Instead, the Government is proposing mandatory managed shared audits for UK registered FTSE 350 companies with companies required to appoint a Challenger Firm (being a firm with less than 15% of the FTSE 350 statutory audit market) to conduct a meaningful proportion of the statutory audits of entities within the corporate group. However, one firm, typically a Big 4 audit firm, would be appointed to lead the group audit (“Lead Auditor”) for which it would bear overall liability with the Challenger Firm only being liable for the components that it audited.

It is envisaged that companies could seek exemption from the shared audit requirements in exceptional circumstances, for example where no bids from Challenger Firms were received or no bids of sufficient quality. Issues with the Government’s shared audit proposal which will need to be addressed are:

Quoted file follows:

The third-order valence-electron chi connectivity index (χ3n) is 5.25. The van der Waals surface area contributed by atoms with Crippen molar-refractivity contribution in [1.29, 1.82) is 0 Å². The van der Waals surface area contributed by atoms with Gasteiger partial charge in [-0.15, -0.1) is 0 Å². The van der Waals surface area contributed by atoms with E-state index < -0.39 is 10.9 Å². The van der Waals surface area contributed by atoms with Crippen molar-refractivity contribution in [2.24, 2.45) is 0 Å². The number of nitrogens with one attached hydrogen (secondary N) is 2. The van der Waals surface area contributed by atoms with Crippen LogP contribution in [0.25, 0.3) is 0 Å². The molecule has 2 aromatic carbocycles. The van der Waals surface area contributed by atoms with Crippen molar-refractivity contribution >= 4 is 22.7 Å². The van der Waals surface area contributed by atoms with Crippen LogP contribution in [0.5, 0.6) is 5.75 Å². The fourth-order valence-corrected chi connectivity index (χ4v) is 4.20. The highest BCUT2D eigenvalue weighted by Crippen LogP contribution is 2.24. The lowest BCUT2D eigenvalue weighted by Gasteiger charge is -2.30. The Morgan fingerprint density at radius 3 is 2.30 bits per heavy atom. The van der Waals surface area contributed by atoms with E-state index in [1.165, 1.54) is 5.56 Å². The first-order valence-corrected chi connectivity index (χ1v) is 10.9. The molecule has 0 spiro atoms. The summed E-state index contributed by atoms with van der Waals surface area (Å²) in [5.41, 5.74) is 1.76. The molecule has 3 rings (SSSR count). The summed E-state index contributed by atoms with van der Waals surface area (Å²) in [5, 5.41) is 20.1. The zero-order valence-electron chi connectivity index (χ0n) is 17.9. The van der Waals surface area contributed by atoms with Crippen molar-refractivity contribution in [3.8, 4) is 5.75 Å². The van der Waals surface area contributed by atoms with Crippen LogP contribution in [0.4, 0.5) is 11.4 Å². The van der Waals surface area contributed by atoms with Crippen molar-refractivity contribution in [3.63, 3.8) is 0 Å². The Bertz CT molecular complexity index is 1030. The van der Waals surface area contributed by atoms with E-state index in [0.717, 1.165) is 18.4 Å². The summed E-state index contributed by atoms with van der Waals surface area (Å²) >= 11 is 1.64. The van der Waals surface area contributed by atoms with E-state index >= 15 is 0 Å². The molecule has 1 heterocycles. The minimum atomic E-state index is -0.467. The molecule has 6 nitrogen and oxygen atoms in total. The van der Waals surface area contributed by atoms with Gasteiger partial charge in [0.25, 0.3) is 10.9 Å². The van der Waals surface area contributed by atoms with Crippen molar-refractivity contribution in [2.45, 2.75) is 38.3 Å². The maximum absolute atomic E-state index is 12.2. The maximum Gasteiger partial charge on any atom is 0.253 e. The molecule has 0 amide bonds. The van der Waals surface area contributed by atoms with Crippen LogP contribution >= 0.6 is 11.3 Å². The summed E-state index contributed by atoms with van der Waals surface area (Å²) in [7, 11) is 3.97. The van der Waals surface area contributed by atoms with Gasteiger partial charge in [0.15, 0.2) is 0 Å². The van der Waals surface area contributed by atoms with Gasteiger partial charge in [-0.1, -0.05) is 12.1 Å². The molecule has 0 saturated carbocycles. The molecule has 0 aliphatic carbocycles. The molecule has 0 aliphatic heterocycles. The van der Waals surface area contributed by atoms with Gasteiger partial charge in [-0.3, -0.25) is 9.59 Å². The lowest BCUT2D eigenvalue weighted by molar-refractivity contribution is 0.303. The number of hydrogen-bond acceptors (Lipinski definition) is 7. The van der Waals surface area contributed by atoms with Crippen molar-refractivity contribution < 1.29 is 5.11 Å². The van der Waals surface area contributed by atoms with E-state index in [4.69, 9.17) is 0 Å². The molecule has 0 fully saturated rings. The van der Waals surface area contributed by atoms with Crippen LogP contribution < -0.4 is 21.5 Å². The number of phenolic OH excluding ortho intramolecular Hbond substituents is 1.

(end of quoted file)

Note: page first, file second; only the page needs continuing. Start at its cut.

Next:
• containing the costs of audit - despite the lack of joint liability the Lead Auditor, who retains overall responsibility, may feel obliged to redo the work of the Challenger Firm;
  • access to the Audit Committee - while the BEIS Paper envisages that the Challenger Firm will have direct access, further detail will need to be provided about how it is intended that this will be achieved in practice;
  • liability issues – Challenger Firms may still be exposed to substantial liability risk if auditing a major component;
  • ensuring sufficient engagement from audit firms – for the Government to achieve its objectives there needs to be sufficient appetite from accountancy firms with the requisite skill-sets and resources to participate in tenders for FTSE 350 audits. Given the restrictions around providing non-audit services, and the other risks and regulatory burdens associated with statutory audit work, this may present a challenge; and
  • the role of management and Audit Committees – both clearly have a key role to play in managing this new framework which will inevitably mean audits take up more management time and resource. They will need clear guidance on their roles and responsibilities in respect of managed shared audit.